“Insanity is doing the same thing over and over again expecting different results.”
While often attributed to Albert Einstein, this statement perfectly depicts Gov. Gary Herbert’s ineffective efforts to mitigate the COVID-19 pandemic in Utah.
One would suspect that Herbert remembers using empty threats with his children and how they usually failed. Similarly, his attempts to motivate Utahns to wear masks and social distance without follow-through on proposed consequences present an appearance of weakness and indecisiveness.
In July, when daily COVID-19 cases averaged in the mid-500s, he threatened to reinstate restrictions or move the state to “orange” if case numbers did not decrease. We have recently seen triple the number of cases we had back in July, and he has yet to follow through with his ultimatum.
Instead, each week, we hear his mantra for Utahns to take personal responsibility and wear a mask. His meaningless pleas are simply ignored.
Meanwhile, the cases are continuing to rise and soon our hospitals and intensive care units will be at full capacity. When most hospital resources are being allocated to treat large volumes of high-acuity COVID-19 patients, access to health care for non-COVID-19 related illness will be limited. The fallout of an overburdened hospital system will affect everyone.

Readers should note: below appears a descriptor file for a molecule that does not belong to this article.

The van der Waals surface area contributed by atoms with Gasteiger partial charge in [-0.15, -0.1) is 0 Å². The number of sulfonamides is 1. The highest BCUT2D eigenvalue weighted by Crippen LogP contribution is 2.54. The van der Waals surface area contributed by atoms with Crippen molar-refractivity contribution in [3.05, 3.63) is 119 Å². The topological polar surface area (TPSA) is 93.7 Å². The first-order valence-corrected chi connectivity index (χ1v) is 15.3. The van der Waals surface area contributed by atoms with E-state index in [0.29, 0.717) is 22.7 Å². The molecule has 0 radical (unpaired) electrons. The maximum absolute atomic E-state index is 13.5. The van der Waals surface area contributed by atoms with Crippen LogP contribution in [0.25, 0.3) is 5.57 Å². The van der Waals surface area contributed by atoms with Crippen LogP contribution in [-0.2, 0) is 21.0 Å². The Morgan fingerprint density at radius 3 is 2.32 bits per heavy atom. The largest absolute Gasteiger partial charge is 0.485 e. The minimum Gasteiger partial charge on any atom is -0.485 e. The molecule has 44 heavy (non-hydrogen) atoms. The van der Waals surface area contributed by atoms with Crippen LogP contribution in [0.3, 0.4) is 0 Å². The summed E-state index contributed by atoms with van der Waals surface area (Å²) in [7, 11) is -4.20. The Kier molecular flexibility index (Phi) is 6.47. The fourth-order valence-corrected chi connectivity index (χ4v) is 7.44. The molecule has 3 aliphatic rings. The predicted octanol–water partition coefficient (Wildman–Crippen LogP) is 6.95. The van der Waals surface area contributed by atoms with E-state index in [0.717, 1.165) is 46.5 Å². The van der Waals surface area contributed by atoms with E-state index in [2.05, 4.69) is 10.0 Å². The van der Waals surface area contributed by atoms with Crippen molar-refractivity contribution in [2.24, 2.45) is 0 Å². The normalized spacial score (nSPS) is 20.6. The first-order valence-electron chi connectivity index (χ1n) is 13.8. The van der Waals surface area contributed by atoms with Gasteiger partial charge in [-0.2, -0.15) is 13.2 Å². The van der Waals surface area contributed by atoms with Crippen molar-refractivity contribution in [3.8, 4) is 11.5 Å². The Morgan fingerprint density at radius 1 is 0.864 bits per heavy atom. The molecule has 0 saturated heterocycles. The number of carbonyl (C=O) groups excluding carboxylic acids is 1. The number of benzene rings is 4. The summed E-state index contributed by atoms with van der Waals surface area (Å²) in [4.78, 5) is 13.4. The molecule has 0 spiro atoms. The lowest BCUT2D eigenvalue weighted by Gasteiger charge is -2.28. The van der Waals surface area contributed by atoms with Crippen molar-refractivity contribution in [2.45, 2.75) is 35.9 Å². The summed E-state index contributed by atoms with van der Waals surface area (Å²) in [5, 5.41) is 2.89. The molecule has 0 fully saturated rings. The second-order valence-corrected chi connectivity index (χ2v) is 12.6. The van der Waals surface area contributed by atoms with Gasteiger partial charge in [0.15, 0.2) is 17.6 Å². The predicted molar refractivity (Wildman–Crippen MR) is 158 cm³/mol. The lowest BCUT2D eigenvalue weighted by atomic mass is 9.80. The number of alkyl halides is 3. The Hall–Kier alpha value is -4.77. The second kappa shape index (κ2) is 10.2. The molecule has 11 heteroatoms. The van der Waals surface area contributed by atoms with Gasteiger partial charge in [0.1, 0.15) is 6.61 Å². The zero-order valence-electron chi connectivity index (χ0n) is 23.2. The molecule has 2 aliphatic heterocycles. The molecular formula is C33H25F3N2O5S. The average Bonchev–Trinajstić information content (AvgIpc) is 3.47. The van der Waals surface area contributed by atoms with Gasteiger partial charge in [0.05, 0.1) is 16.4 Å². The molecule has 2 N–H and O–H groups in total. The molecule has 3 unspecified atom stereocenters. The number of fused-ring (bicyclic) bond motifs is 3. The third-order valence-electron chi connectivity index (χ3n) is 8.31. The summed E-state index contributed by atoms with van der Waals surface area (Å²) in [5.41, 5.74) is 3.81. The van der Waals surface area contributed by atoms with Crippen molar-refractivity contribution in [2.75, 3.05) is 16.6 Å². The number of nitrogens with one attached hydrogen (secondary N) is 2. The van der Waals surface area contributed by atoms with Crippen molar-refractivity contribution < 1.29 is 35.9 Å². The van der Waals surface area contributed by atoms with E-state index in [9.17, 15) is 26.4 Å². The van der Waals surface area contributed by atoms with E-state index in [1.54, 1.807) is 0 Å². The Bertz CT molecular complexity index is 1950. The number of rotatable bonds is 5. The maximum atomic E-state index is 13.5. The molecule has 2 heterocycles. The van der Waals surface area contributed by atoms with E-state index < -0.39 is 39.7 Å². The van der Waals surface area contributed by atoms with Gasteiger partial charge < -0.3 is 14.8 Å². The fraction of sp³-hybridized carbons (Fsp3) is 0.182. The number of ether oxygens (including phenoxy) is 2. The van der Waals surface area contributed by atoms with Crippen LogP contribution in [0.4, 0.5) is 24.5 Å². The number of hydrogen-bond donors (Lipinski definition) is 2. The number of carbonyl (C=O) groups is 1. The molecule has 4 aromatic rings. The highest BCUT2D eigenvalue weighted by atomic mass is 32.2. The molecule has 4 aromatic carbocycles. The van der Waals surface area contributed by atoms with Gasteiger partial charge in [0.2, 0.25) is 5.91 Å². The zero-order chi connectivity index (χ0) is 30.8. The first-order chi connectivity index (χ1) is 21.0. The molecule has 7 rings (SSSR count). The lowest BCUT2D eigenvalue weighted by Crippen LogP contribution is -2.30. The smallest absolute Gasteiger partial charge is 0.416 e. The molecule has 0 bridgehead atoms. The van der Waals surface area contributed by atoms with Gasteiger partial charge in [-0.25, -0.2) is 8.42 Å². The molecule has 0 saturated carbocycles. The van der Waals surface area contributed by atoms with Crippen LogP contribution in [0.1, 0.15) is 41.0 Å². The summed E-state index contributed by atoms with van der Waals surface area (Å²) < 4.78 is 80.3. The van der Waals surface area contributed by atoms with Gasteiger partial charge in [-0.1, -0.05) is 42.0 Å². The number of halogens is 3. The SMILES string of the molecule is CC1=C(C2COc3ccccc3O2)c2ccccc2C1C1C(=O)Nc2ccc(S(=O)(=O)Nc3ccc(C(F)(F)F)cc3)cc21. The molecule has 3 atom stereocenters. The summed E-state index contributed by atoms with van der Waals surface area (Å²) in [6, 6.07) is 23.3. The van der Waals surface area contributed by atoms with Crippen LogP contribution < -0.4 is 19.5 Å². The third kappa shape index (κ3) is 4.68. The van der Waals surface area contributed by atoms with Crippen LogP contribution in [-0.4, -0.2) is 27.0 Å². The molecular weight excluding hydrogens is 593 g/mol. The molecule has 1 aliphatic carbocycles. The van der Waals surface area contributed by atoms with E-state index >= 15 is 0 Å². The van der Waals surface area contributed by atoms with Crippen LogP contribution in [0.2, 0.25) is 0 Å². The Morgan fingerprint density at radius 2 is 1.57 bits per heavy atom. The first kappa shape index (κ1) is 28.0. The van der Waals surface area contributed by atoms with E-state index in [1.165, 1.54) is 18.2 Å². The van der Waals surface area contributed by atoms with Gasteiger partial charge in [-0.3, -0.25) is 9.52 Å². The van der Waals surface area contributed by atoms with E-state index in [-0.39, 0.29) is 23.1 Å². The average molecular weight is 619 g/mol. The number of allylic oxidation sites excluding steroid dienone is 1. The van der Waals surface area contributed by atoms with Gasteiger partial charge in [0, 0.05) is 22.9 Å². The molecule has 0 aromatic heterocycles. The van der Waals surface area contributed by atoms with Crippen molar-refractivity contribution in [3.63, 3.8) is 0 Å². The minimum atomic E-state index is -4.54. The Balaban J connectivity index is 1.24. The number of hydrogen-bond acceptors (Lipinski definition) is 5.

Our communities should not have to suffer the recent tragedies seen in New York City hospitals.
It isn’t too late for Herbert to recognize and follow the expert advice provided to him from public health epidemiologists, infectious diseases experts, hospital systems and medical groups. Both the Utah Hospital Association and the Utah Medical Association, organizations that represent thousands of front-line health care workers, have requested a statewide mask mandate.
A COVID-19 vaccine will not be widely available until 2021. There is no preventive medicine to stop the spread of the virus. An inhumane number of lives would have to be sacrificed before herd immunity is achieved and clearly is not an option. The only strategies we are left with to dampen the ominous surge of COVID-19 are widespread, meticulous mask use and heightened social distancing regulations.
Upgrading or downgrading regional COVID-19 risk levels should not be arbitrary and needs to be implemented consistently based on appropriate criteria determined by the state epidemiologist. Recently, Provo and Orem were moved to an orange level restriction.
Rich Saunders, Utah Department of Health interim executive director, stated that a change from yellow to orange is based on: 1) a 14-day rolling average exceeding 35 daily cases per 100,000 people, 2) statewide hospitalization utilization rate above 68%, or 3) when the seven-day test positivity rate reaches 20% or greater. If these criteria were uniformly applied, more cities should be in the orange category at present.
At this turning point, Herbert can continue to take advice from his political and economic advisers or change course and start following the advice of medical experts. The future of Utah’s health is in his hands.